Most of the big successful New Zealand innovation stories we see in the media are about people who sold their innovation to an overseas – typically American – company. This success allows the innovator to buy their “three Bs”: the Beamer, the boat and the bach. But is this a true measure of successful innovation? Or could we do better to create more investment options and allow for more “courageous” investment?‘Courageous’ investment means innovation stays in NZ, not sold off overseas
The people who live here are settlers on a land soaked in the blood of colonisation.
We have been building lives and communities on the DNA of white supremacy for centuries.
The pain we, the Muslim community of New Zealand, feel today is the same that our tangata whenua – the Maori term for “people of the land” – have felt for decades and continue to feel today.
One year on, Christchurch could happen again. Not just in the United States. Not just in Australia.
Why a country famous for sheep stopped exporting them
“It was pretty much the same situation as in Australia … horror stories of New Zealand sheep going to the Gulf and a lot of fatalities on board,” New Zealand rural commentator Don Carson said.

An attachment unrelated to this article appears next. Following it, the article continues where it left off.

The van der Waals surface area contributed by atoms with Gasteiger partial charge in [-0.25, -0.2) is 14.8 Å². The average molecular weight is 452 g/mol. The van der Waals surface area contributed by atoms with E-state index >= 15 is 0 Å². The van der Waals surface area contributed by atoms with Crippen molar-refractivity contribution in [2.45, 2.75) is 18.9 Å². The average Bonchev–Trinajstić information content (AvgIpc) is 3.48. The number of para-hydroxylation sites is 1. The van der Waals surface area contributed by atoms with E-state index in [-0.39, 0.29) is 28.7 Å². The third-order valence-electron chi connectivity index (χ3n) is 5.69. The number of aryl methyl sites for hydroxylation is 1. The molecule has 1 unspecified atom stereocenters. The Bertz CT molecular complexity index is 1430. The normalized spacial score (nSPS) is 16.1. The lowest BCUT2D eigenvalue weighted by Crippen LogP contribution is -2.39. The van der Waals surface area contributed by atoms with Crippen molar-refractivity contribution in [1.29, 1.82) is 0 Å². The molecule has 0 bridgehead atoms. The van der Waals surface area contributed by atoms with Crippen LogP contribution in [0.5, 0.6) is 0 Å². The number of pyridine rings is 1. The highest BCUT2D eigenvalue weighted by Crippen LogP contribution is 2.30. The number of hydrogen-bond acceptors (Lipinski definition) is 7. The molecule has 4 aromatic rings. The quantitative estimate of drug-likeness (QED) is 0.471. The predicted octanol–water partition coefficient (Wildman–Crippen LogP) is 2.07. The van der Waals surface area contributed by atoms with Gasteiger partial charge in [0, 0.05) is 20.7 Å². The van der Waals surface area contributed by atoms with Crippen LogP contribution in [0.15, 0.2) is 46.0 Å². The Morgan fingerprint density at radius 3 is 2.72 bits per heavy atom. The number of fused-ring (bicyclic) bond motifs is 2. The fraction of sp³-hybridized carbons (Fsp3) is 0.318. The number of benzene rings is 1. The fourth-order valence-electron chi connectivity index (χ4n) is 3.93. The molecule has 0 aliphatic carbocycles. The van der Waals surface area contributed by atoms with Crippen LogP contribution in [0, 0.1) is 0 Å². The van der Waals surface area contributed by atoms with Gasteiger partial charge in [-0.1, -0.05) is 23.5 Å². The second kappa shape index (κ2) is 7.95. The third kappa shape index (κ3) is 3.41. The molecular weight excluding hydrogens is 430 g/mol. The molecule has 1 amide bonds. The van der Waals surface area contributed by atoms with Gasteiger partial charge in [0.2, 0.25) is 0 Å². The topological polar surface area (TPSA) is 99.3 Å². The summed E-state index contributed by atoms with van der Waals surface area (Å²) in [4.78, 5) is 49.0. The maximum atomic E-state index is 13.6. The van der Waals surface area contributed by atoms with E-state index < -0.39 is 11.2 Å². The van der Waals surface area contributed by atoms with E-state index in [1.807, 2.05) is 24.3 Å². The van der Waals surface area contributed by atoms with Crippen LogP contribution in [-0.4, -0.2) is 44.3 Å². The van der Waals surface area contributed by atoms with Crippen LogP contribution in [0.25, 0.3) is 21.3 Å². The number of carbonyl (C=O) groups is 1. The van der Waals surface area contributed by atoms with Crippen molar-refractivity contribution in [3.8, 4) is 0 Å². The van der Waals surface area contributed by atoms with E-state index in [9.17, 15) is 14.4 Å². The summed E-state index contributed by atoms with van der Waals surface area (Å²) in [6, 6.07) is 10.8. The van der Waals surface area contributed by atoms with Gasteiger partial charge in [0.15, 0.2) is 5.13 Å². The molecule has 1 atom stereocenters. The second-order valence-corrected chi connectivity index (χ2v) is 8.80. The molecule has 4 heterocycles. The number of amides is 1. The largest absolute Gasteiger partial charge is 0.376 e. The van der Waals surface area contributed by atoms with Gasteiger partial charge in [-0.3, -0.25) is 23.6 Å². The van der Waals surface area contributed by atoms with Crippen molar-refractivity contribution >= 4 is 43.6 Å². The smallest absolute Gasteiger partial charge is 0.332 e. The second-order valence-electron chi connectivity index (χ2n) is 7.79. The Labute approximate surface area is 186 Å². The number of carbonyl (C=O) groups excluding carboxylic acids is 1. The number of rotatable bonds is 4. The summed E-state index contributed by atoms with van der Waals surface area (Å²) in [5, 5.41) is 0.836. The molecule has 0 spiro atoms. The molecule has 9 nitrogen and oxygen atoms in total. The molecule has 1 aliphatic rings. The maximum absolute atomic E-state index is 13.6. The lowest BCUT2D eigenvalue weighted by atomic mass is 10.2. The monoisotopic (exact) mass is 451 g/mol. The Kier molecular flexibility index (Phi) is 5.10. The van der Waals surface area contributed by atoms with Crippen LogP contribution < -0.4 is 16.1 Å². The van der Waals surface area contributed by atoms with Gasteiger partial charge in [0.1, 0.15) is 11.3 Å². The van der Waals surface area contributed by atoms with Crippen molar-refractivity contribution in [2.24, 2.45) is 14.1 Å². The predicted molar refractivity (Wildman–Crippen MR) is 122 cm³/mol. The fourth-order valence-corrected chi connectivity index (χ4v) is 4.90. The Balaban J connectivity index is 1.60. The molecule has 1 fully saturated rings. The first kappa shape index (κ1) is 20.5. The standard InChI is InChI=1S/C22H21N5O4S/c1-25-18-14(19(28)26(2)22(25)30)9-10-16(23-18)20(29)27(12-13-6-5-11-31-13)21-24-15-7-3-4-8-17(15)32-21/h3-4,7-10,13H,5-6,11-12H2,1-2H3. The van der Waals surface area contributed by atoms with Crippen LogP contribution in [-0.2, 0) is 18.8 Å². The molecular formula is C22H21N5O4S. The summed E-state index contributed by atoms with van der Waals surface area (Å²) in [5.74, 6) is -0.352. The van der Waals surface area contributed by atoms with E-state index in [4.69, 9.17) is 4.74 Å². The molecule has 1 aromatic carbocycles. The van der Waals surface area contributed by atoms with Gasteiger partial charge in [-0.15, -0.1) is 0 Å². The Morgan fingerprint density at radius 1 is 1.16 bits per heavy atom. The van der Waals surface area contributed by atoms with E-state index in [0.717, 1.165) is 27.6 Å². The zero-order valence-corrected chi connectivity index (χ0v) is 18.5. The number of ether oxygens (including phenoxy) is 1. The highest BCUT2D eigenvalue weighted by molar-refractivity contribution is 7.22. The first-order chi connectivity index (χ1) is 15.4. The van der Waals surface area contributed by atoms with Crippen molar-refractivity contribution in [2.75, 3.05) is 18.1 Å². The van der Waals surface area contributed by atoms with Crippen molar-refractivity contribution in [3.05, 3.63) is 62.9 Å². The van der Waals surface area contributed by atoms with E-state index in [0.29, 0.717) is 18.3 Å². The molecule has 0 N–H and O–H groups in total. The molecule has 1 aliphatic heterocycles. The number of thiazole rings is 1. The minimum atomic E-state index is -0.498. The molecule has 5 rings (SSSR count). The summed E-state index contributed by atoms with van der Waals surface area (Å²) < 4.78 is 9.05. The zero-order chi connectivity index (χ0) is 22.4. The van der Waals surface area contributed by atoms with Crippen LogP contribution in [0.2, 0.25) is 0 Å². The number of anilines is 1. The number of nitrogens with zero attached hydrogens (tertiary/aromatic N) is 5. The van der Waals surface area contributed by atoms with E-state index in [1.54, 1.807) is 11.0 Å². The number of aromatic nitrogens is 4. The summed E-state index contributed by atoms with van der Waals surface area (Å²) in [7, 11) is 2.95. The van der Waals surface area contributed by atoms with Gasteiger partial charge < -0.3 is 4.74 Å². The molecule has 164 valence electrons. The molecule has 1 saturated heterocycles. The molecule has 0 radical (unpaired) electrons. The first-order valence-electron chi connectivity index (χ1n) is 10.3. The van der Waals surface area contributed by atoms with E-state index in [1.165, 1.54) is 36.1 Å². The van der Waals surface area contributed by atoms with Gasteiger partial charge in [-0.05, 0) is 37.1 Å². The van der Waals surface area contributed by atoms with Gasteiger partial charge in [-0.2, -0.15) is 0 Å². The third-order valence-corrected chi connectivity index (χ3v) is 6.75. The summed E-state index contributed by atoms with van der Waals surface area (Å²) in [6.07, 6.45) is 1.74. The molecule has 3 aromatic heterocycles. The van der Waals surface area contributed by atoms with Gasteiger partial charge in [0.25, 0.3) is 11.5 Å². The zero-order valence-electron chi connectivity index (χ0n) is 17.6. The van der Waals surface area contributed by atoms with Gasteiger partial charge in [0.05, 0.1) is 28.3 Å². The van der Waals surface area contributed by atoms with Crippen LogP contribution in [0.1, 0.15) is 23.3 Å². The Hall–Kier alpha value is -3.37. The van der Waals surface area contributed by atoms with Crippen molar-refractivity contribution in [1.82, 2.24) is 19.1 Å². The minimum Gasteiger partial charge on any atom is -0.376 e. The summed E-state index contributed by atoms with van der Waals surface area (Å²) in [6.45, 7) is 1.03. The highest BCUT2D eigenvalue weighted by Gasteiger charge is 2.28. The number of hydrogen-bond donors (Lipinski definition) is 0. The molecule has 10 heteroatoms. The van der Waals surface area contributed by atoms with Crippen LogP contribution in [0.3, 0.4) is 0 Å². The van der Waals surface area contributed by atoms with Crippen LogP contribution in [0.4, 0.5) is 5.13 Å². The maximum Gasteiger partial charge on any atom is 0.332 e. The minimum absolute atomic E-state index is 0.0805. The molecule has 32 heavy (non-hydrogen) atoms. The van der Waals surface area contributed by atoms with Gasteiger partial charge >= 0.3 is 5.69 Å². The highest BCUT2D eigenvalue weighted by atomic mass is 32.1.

“There were videos taken of the conditions that had public outrage as a result of it [and] effectively that was the end of the trade.”
The linchpin for the 2003 New Zealand ban of the live sheep trade came after Saudi Arabia rejected a shipment of 57,000 sheep on board the MV Cormo Express.
A man with a headscarf in the foreground, with a live export ship on the ocean in the background.
New Zealand banned its live export trade after a shipment of sheep on the Cormo Express was rejected in 2003.
(Reuters: Stephanie McGehee)
After two months at sea and unable to find port, thousands of sheep died on board and the rest were gifted to the poor northern African nation Eritrea, where they were slaughtered in small makeshift abattoirs.